All our products are made only with NEW materials, which is class I. Class II and III are for lower qualities, and it goes as far as Class III allowing the use of more than 15% recycled down and feathers from used products.
If there is no information on class, the product in question might be class III. Class III permits the use of more than 15% recycled down/feathers from used products that other people have slept in. Make sure you get a duvet or pillow labelled with class I, this is your ensurance of a duvet or pillow filled with brand new down.
A down comforter can be made warmer in two ways:
- By increasing the quantity, or weight, of down.
- By using a higher quality of down with greater loft, or fill power
A down comforter filled with 60 ounces of 550 fill will be much heavier, yet not as warm, as a comforter filled with 40 ounces of higher quality 750 fill. Warmth without weight is the hallmark of a quality down comforter.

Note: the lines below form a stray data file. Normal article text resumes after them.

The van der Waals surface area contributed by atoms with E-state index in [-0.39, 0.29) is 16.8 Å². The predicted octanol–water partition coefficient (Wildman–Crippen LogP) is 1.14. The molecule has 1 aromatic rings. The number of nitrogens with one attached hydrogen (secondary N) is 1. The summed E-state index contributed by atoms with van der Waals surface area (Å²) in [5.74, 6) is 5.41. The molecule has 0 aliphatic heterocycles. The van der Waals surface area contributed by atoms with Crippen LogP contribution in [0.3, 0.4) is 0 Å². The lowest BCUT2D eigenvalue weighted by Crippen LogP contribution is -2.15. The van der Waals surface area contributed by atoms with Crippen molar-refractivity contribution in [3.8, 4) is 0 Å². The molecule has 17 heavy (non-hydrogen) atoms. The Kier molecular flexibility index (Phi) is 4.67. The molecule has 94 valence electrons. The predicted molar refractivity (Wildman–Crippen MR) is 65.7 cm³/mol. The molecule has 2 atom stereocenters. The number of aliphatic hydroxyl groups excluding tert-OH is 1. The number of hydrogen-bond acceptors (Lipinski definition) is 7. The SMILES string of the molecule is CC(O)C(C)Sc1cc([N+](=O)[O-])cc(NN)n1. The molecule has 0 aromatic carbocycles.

A 750 fill white goose down is approximately 15% fluffier and warmer than a 650 fill. Sometimes, you may notice dark spots through the fabric on your comforter or pillow. These are dark (gray) clusters of down and are present, to some degree, in even the highest quality white goose down. Goose down turns gray as the goose gets older (just like our hair). This is natural, and the fill is not inferior in any way. These dark clusters are usually only visible when compressed under the fine white fabric.
Down consists of the soft undercoating of waterfowl. It is three-dimensional and is composed of individual fibers that are connected to one another at a central point. Down is what keeps waterfowl warm - even in Arctic conditions. Landfowl, such as chickens and turkeys, do not produce down. Down is the world's most efficient insulator; it provides lightweight warmth while wicking away moisture, resulting in a consistently comfortable sleep experience.
Two dimensional in shape, feathers from ducks and geese provide lightweight support and are uniquely resilient. Feathers conform to an individual's sleeping needs.